We all make mistakes, and that’s fine because we can learn something from them. In this fun video, Tony and Chelsea Northrup talk about some common blunders that have most likely happened to all photographers, no matter if they’re newbies or pros. In this video, you won’t hear about common lighting, composition, or editing mistakes. It’s about those silly mistakes we all make from time to time, which can be funny, but sometimes also pretty frustrating. How many of them have happened to you?
If you’re trying to make a career as a photographer, you know that the road to success is not straight. There can be many photographers more successful than you, and comparing yourself to them can sometimes make you feel frustrated. Don Giannatti shares seven common assumptions we make about professional photographers, but also about our own work. These assumptions can make us see ourselves as we’re not good enough. Because of this, Giannatti explains why we should stop assuming and change our mindset, so we can achieve success of our own.
“Genius is 1% talent and 99% percent hard work.” Does this mean you can become a great photographer even if you don’t consider yourself talented? Yes, you can. Photographer Manny Ortiz firmly believes this and shares some tips to help you become a great photographer, no matter how (un)talented you may be.
It’s not surprising when camera companies hire photographers to pitch their products. But photographers have also been enlisted to sell other types of products; the result of Madison Avenue trying to romanticize the occupation, even though the reality often fails to meet the expectation. Nowadays photographers are more likely to spend the majority of their time sitting at a desk in post processing, or trying to collect on invoices that are 6 months past due.
Nevertheless, we’ve seen a number of companies in a variety of industries employ photographers in their ad campaigns in the past few years, spanning the gamut from the old living icons to the newest generation of light chasers.
Instagram has become one of the major platforms for photographers to share their work. So naturally, you want to build your audience there and get many people to see your work. If you don’t want to buy fake followers from a vending machine, photographer Chris Hau shares some tips for building your audience and growing your business organically.
Being in a photography business involves interaction with lots of different people. But putting yourself and your work out there seems more difficult if you’re introverted. In this video, photographers Sean Tucker and Simon Baxter discuss this topic, and their thoughts will inspire all you introverts out there.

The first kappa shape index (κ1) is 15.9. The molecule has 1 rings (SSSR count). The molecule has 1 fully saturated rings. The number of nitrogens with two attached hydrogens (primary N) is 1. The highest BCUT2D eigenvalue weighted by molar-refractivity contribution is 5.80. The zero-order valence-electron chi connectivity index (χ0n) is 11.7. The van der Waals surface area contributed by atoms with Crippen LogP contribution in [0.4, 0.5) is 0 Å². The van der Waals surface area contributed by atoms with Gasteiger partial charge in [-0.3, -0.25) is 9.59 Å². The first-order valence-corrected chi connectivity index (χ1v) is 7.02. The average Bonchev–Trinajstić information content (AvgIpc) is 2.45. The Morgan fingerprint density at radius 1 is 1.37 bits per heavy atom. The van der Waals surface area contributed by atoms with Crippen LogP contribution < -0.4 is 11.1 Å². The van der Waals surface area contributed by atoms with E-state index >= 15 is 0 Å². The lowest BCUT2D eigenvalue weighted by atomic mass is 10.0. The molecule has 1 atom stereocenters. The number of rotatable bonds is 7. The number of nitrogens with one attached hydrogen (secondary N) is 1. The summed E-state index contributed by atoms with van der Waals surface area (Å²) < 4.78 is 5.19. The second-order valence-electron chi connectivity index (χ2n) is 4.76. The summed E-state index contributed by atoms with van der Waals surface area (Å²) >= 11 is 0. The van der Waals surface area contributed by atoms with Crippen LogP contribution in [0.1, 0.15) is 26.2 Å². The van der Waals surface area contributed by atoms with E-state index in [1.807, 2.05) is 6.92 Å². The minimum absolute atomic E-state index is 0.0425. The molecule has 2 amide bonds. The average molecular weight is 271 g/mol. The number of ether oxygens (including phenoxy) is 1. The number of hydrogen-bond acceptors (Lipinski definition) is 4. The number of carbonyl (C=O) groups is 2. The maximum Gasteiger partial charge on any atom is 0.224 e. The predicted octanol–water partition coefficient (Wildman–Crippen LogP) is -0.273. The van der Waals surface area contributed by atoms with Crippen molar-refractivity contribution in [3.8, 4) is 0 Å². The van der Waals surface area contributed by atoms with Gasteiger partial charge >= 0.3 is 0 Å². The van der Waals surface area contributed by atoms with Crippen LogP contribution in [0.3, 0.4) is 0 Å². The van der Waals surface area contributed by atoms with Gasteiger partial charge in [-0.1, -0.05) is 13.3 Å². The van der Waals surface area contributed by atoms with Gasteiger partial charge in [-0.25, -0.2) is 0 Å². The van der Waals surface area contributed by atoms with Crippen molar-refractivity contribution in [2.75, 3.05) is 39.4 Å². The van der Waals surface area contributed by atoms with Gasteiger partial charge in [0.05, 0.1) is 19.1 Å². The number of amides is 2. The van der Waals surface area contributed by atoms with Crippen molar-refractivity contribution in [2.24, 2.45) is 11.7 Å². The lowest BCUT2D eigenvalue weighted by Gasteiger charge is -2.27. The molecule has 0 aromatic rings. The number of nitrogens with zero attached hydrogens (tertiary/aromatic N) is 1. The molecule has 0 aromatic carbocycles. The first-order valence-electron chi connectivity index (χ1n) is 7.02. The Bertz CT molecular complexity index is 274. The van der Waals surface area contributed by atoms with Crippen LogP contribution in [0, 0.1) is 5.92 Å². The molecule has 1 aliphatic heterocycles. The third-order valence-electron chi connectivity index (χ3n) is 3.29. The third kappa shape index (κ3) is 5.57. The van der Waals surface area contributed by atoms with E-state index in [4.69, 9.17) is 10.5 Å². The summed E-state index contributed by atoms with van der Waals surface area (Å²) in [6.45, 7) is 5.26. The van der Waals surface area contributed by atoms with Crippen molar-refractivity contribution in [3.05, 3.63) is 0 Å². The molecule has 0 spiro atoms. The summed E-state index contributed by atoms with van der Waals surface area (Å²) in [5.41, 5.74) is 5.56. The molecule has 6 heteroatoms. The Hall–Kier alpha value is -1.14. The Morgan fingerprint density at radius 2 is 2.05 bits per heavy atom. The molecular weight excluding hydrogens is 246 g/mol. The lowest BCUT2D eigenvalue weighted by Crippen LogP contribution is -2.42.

Unlike many other videos or blogs, Sean and Simon don’t suggest that you overcome your emotions, habits and needs and pretend to be someone you’re not. Instead, they talk about being successful while staying true to your introvert nature – and that’s what I particularly like about this video.
All of us DIYP writers and readers are photographers and/or filmmakers, right? So, why on Earth would we ever want to stop capturing the world around us? Well, no matter how much you love photography, there are situations when you just shouldn’t take photos. When is it best to leave your camera in your bag? I’ll discuss some of these situations in this article and I hope you’ll agree with me, at least up to a point.
Before I start, I believe it’s important to point out that it’s different if you’re paid to take photos. In this case, of course, it’s your job to take them. But, in all other instances, I believe these are the moments when you should forget about your camera.
The soul of an image is not always visible in what the viewer sees, but lives in what the photographer experienced.Uneducated eyes are often all too quick to criticize a black and white image by Henri Cartier-Bresson, without taking into account what he had to create with, and the cutting edge that his work represented in the early 1900’s. In a way, the arts have led technology and often the two support one another in modernization. For me, the realization of this has grown stronger when I began using the new Surface Pro from Microsoft.
In this article, I discuss some of the different things that I’ve personally decided are bad ideas as an artist. Let’s dive in.
1.Steal Other Photographers Work
To some of you, this might seem obvious, however, when you’re starting out you might hear the advice “fake it till’ you make it,” or see another photographer who uses photos that aren’t their own to make money.
This is a bad idea on multiple levels and isn’t just a problem with amateurs. Award winning photographer Souvid Datta just recently got caught doctoring and appropriating photos. We’ll get to the doctoring part in a minute, but it goes to show that not even the most successful and well-established reputations can get away with this. Here’s the punchline; people will figure you out. How many times can you show a client an amazing portfolio, only to deliver mediocre work before the reviews start coming in and the conversation starts happening behind your back. Once your reputation is damaged and you are seen as a fraud, its extremely difficult to recover, and there is a high likelihood it will be game over for you.
Have you heard that claim that photographers can be divided into two groups: there are either the artistic ones or those obsessed with gear? I sometimes feel like it’s true, and I joke with friends that boys mostly obsess about gear, and girls are more artistic. But is all this really true? Can we divide photographers into these two categories with a sharp line between? And if you belong to one group, does this mean you’re excluded from the other? I wanted to go into depth on this, and I’d like to hear your thoughts as well.